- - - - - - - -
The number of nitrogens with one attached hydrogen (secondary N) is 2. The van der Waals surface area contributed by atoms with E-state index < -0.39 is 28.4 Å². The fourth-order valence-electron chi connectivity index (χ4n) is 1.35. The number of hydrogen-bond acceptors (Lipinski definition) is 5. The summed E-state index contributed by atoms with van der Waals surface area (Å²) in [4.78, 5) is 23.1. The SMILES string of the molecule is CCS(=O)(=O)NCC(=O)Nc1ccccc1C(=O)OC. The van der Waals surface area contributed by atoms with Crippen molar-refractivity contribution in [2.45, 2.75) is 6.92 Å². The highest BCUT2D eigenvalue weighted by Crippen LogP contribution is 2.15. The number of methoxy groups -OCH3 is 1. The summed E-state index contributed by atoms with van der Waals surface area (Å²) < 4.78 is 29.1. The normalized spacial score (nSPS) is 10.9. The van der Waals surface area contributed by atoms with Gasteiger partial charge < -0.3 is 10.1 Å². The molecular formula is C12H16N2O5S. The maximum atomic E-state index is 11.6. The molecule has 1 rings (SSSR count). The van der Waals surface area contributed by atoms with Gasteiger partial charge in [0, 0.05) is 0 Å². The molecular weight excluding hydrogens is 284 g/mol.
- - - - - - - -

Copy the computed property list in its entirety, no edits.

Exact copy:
The number of nitrogens with one attached hydrogen (secondary N) is 2. The van der Waals surface area contributed by atoms with E-state index < -0.39 is 28.4 Å². The fourth-order valence-electron chi connectivity index (χ4n) is 1.35. The number of hydrogen-bond acceptors (Lipinski definition) is 5. The summed E-state index contributed by atoms with van der Waals surface area (Å²) in [4.78, 5) is 23.1. The SMILES string of the molecule is CCS(=O)(=O)NCC(=O)Nc1ccccc1C(=O)OC. The van der Waals surface area contributed by atoms with Crippen molar-refractivity contribution in [2.45, 2.75) is 6.92 Å². The highest BCUT2D eigenvalue weighted by Crippen LogP contribution is 2.15. The number of methoxy groups -OCH3 is 1. The summed E-state index contributed by atoms with van der Waals surface area (Å²) < 4.78 is 29.1. The normalized spacial score (nSPS) is 10.9. The van der Waals surface area contributed by atoms with Gasteiger partial charge < -0.3 is 10.1 Å². The molecular formula is C12H16N2O5S. The maximum atomic E-state index is 11.6. The molecule has 1 rings (SSSR count). The van der Waals surface area contributed by atoms with Gasteiger partial charge in [0, 0.05) is 0 Å². The molecular weight excluding hydrogens is 284 g/mol.